Grover Norquist has walked the razor’s edge in the debate over debt and deficits, warning Republicans not allow any deal that raises tax revenues to pass the House and Senate. But he can’t quite bring himself to say that voting for such a package would run afoul of his inviolate pledge.
Here’s Norquist in the New York Times today: “My position, and the implications of the pledge regarding such “temporary” tax cuts, is clear,” he said referring to the Bush tax cuts which expire automatically if Congress does nothing. “If there were no vote in Congress and taxes rose automatically, then no politicians would have voted for higher taxes and no elected official would have broken his or her pledge.”
But that is different from supporting a plan by some Democrats that would end some or all of these lower tax rates, higher per-child tax credits and the A.M.T. patches — policies that, by the way, Congress has extended repeatedly with bipartisan support. It is difficult to see how such a package would fail to violate the Taxpayer Protection Pledge.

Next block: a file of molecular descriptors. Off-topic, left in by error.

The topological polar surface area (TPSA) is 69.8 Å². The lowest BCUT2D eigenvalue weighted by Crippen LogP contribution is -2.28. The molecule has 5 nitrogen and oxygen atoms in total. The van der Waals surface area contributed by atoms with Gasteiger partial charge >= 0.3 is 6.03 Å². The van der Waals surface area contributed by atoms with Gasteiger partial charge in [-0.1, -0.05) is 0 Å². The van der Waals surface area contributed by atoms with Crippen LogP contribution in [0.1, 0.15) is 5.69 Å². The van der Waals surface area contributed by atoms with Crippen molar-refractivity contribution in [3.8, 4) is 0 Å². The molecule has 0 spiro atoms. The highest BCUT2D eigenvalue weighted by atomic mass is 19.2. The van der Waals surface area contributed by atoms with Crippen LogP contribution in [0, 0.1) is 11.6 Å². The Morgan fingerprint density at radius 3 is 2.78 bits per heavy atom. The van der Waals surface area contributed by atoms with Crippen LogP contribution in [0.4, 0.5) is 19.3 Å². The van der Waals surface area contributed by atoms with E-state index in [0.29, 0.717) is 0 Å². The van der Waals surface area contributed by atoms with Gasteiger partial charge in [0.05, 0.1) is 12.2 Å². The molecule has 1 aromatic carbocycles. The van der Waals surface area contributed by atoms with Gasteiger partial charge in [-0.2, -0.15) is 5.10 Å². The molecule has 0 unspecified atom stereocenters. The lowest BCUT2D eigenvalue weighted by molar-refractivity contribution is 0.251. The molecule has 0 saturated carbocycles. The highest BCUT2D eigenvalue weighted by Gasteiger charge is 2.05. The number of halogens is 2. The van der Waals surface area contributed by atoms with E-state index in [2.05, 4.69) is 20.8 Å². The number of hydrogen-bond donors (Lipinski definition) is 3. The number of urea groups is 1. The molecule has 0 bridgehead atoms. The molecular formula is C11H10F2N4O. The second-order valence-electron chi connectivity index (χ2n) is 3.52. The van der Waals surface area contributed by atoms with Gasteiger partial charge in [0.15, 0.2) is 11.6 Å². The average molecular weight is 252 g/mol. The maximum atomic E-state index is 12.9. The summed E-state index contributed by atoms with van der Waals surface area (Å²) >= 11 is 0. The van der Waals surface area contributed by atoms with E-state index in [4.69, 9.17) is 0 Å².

Emphasis added. Maybe he needs to see the details. Maybe he could bless a plan like this if it included matching tax cuts elsewhere. But he’s leaving himself plenty of wiggle room.
In a statement yesterday, Norquist noted that if the Bush tax cuts aren’t made permanent, it will result in a tax increase. To that, he said, “It is a violation of the Taxpayer Protection Pledge to trade temporary tax reductions for permanent tax hikes.”
The wording here’s a little inscrutable. Seems like he’s saying that allowing some of the (temporary) Bush tax cuts to (permanently) expire is a by definition a violation. But it can be read another way, too: No offsetting a tax increase with a temporary cut (like, perhaps, to the payroll tax), even if they add up to zero over the 10 year budget window. And if that’s what he’s talking about then he’s dodging the pressing question in the debate over tax reform.